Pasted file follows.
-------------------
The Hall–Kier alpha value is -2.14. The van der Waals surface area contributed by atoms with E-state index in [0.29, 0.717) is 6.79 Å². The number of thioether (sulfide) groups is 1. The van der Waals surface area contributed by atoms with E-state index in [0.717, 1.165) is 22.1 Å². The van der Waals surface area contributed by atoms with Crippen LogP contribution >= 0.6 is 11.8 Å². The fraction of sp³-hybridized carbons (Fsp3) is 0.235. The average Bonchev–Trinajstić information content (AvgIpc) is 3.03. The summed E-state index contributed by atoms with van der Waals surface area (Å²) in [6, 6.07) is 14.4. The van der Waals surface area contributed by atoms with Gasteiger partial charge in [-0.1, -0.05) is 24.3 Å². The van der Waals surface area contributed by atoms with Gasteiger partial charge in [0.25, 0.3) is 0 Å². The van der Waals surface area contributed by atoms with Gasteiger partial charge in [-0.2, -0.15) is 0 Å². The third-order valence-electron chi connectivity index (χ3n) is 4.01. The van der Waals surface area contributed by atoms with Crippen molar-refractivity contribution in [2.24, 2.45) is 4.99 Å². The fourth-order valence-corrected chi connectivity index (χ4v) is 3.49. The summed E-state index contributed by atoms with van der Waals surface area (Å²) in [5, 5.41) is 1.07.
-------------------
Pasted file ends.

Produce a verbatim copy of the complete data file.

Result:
The Hall–Kier alpha value is -2.14. The van der Waals surface area contributed by atoms with E-state index in [0.29, 0.717) is 6.79 Å². The number of thioether (sulfide) groups is 1. The van der Waals surface area contributed by atoms with E-state index in [0.717, 1.165) is 22.1 Å². The van der Waals surface area contributed by atoms with Crippen LogP contribution >= 0.6 is 11.8 Å². The fraction of sp³-hybridized carbons (Fsp3) is 0.235. The average Bonchev–Trinajstić information content (AvgIpc) is 3.03. The summed E-state index contributed by atoms with van der Waals surface area (Å²) in [6, 6.07) is 14.4. The van der Waals surface area contributed by atoms with Gasteiger partial charge in [-0.1, -0.05) is 24.3 Å². The van der Waals surface area contributed by atoms with Gasteiger partial charge in [0.25, 0.3) is 0 Å². The van der Waals surface area contributed by atoms with Gasteiger partial charge in [-0.2, -0.15) is 0 Å². The third-order valence-electron chi connectivity index (χ3n) is 4.01. The van der Waals surface area contributed by atoms with Crippen molar-refractivity contribution in [2.24, 2.45) is 4.99 Å². The fourth-order valence-corrected chi connectivity index (χ4v) is 3.49. The summed E-state index contributed by atoms with van der Waals surface area (Å²) in [5, 5.41) is 1.07.